“…before Regiomontanus did frame Tables, Antiquity was much perplexed in directing a Significator which was not upon the cusps of the House by reason they had no exact method for finding out the true circle of position of any planet, when elongated from the cusps of a house; they did then direct either by Tables of Houses fitted for the latitude where the native was born, or by the Diurnal and Nocturnal Horary Times, a laborious, difficult and obscure way, yet the only method Ptolemy left…”
Lilly says here that the only method Ptolemy left was that of proportional semi-arc (using diurnal and nocturnal horary times, that is, planetary hours) but doing what Ptolemy did was too laborious, difficult and obscure mathematically, so the use of Regiomontanus method and Tables was the reasonable, though less accurate, alternative.
Lily also noted in Book Three that the primary directions calculated by the Regiomontanus circles of position for planets and points intermediate between the horizon and meridian could not be used reliably in chart rectification. Lilly states explicitly that only primary directions to the Angles are reliable when doing chart rectification. Directions to other hylegiacal points, such as the Sun, Moon or Part of Fortune, will not help you to rectify a chart (bold mine): “… verily a Nativity cannot well be rectified but by Accidents belonging to one or both those Angles [MC or Asc]. The Sun in every Nativity is a principal Significator, so is the Moon and the Part of Fortune, yet a significant rectification from these cannot be had.”
It should not be surprising that a method, like that of Regiomontanus, which is only an approximation to Ptolemy’s actual and recommended method of proportional semi-arc for intermediate points, is not reliable for rectifying a chart. Ptolemy also changed the prevailing definition of the Part of Fortune used by practicing astrologers of his epoch, so that directions to the Part of Fortune, as defined by Ptolemy, were really directions to the Part of Daimon in night charts, which would make the use of his version of the Part of Fortune inconsistent with the standard of astrological practice in Ptolemy’s time. Ptolemy was a natural scientist and not a practicing astrologer. Lilly followed Ptolemy is re-defining the Part of Fortune from the point of view of natural science and discarding the original definition in which its pairing with the Part of Daimon was symbolically and philosophically significant. Because Lilly was using Ptolemy’s altered definition of the Part of Fortune, it is not surprising that he found it unreliable for rectification.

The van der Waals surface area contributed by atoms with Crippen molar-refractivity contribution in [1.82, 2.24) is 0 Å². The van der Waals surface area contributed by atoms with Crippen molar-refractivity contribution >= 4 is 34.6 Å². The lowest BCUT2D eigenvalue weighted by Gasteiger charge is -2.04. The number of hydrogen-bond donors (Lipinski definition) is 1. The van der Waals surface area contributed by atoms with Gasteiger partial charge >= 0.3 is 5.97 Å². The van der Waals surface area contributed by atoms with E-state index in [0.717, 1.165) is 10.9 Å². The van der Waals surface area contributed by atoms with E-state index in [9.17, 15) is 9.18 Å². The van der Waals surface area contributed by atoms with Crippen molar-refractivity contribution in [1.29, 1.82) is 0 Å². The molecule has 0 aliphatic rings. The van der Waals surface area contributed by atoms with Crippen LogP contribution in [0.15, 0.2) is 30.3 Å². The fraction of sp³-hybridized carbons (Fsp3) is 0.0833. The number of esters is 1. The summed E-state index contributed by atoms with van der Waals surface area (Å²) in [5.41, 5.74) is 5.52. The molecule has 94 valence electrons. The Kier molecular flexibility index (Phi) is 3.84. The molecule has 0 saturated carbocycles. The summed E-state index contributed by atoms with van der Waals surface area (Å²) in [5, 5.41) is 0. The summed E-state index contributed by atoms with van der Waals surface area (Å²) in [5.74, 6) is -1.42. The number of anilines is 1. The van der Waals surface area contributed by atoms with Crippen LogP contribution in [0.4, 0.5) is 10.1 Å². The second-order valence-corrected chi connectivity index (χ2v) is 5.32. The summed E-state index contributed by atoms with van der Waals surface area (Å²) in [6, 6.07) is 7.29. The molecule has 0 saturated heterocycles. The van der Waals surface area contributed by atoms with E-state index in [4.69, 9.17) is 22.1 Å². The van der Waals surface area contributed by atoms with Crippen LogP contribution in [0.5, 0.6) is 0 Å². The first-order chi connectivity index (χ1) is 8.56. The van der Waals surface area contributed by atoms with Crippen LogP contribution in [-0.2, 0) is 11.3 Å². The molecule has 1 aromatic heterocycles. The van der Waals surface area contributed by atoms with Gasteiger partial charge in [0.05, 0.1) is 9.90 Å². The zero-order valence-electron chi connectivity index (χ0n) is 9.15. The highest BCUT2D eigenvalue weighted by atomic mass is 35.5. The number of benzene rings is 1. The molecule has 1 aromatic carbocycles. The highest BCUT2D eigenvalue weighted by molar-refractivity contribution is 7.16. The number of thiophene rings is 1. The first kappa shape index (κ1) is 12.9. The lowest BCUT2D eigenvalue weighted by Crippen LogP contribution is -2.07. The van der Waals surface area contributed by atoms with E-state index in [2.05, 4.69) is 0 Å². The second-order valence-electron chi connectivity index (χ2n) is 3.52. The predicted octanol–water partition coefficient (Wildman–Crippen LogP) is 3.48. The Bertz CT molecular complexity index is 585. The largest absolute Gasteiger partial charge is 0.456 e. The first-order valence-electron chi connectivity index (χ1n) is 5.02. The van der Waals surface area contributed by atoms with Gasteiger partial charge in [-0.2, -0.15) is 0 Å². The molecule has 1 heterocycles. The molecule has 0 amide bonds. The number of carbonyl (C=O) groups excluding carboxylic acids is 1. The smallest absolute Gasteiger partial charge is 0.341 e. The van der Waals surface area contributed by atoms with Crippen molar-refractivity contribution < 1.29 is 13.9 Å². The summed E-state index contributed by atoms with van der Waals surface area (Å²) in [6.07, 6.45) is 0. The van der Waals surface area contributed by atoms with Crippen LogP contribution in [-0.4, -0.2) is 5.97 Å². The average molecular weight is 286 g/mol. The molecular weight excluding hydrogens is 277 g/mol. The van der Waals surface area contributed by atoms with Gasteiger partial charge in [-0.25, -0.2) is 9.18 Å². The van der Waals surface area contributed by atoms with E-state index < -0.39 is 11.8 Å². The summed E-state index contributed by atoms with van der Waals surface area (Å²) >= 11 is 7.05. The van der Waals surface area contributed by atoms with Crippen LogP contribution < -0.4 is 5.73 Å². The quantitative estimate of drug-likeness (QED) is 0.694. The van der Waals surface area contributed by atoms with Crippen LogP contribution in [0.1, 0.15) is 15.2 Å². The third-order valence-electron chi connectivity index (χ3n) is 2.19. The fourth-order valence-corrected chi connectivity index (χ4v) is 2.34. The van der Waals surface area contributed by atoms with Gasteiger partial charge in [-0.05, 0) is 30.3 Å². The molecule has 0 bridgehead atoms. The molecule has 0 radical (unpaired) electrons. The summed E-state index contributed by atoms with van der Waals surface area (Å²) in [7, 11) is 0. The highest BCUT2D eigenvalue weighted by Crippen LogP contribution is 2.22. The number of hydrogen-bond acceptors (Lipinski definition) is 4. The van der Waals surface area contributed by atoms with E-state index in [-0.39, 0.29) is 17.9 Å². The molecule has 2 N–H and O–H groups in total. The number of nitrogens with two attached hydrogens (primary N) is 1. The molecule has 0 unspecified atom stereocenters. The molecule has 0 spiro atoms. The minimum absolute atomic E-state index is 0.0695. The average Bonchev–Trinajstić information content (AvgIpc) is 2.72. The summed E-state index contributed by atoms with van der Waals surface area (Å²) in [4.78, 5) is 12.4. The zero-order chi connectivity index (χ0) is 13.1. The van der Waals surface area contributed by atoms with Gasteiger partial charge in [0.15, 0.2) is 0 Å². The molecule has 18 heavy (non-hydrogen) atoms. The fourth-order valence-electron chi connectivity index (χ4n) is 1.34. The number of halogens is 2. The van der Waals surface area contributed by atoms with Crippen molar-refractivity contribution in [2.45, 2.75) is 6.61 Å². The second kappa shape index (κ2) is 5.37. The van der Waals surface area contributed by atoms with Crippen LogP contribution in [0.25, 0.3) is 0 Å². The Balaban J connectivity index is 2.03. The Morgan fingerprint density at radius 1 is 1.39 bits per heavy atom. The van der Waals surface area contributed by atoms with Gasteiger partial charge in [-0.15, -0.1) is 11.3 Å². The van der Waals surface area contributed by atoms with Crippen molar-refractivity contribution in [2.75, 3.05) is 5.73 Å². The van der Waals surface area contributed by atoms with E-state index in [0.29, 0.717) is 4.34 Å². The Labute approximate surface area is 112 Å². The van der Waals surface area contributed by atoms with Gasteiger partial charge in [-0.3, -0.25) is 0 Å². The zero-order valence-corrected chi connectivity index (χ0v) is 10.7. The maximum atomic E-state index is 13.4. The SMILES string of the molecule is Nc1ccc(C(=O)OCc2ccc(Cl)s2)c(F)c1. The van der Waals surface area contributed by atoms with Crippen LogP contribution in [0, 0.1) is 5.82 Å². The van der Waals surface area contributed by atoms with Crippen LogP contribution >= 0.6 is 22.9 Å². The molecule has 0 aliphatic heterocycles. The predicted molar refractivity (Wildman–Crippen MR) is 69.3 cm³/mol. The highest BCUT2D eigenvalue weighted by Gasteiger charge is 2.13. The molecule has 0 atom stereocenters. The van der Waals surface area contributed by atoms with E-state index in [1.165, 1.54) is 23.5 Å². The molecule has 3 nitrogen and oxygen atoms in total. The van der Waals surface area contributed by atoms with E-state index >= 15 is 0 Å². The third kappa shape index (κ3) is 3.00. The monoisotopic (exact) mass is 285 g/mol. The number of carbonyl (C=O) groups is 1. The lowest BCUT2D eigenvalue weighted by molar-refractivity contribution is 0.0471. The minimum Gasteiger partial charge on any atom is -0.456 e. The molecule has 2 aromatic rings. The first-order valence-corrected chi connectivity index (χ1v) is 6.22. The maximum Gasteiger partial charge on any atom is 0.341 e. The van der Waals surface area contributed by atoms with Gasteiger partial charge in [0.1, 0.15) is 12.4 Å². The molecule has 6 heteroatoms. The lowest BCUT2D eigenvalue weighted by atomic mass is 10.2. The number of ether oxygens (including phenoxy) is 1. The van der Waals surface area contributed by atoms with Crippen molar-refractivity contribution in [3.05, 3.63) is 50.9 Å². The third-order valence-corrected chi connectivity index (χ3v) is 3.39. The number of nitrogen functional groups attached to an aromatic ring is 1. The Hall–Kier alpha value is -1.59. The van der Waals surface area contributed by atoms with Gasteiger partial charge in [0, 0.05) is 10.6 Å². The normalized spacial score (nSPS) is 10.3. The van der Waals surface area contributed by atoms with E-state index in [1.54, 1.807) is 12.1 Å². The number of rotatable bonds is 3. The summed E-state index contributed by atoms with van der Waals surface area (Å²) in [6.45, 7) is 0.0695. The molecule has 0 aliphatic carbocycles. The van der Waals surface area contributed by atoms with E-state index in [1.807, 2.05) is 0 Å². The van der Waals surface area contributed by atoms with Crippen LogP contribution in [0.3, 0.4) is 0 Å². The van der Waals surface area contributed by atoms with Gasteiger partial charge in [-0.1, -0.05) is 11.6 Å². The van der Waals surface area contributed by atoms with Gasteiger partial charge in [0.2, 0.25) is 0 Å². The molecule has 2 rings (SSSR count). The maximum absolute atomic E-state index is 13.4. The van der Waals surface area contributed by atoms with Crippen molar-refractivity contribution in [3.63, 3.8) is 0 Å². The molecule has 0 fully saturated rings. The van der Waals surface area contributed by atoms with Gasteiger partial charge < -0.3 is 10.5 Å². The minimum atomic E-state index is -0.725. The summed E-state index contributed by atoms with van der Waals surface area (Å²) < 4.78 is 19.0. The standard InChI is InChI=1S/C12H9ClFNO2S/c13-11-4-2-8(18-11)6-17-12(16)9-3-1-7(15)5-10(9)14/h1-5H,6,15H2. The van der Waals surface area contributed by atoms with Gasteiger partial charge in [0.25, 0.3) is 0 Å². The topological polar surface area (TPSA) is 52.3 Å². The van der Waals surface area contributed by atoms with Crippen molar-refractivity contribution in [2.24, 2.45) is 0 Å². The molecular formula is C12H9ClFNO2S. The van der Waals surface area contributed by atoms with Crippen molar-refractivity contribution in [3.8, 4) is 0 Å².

Fortunately, Placidus in the mid-17th century found a way to mathematically operationalize Ptolemy’s original method of directing intermediate points between the Angles of a horoscope, utilizing “horary times.” Although Ptolemy did not specifically link his method of primary directing to the domification of a chart, later astrologers appear to have made this connection. Deb Houlding notes that the Placidus House system was described long before Placidus was born (italics mine): “The Placidus system is named after the Italian Benedictine monk, Placidus de Titis (1603-1668), who popularized its use during the 17th century. Again, it is accepted that Placidus did not invent the method; tables were already available for it in 1604, a year after Placidus’s birth, and it earlier appeared on an astrolabe in 1305. The 12th century Hebrew astrologer Abraham Ibn Ezra acknowledged it as the system employed by Ptolemy, and Placidus appears to support this view within his work where he respectfully notes ‘I desire no guides but Ptolemy and reason’.”